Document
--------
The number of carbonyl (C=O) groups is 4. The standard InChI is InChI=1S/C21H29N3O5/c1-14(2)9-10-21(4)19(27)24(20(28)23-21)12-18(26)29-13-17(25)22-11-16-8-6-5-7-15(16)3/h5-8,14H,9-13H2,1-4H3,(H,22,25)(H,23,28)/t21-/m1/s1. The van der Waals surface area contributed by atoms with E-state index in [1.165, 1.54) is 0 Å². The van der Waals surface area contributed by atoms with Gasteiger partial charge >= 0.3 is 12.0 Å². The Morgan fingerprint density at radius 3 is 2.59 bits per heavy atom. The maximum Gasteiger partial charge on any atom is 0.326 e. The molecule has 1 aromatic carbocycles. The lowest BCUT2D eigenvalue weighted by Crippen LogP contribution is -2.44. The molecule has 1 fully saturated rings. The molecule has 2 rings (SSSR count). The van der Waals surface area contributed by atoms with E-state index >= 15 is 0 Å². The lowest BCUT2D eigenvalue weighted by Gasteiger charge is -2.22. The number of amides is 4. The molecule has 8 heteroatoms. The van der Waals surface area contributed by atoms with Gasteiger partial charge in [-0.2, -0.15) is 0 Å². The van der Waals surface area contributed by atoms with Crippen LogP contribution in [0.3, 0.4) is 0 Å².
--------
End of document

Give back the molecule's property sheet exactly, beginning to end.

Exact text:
The number of carbonyl (C=O) groups is 4. The standard InChI is InChI=1S/C21H29N3O5/c1-14(2)9-10-21(4)19(27)24(20(28)23-21)12-18(26)29-13-17(25)22-11-16-8-6-5-7-15(16)3/h5-8,14H,9-13H2,1-4H3,(H,22,25)(H,23,28)/t21-/m1/s1. The van der Waals surface area contributed by atoms with E-state index in [1.165, 1.54) is 0 Å². The van der Waals surface area contributed by atoms with Gasteiger partial charge >= 0.3 is 12.0 Å². The Morgan fingerprint density at radius 3 is 2.59 bits per heavy atom. The maximum Gasteiger partial charge on any atom is 0.326 e. The molecule has 1 aromatic carbocycles. The lowest BCUT2D eigenvalue weighted by Crippen LogP contribution is -2.44. The molecule has 1 fully saturated rings. The molecule has 2 rings (SSSR count). The van der Waals surface area contributed by atoms with E-state index >= 15 is 0 Å². The lowest BCUT2D eigenvalue weighted by Gasteiger charge is -2.22. The number of amides is 4. The molecule has 8 heteroatoms. The van der Waals surface area contributed by atoms with Gasteiger partial charge in [-0.2, -0.15) is 0 Å². The van der Waals surface area contributed by atoms with Crippen LogP contribution in [0.3, 0.4) is 0 Å².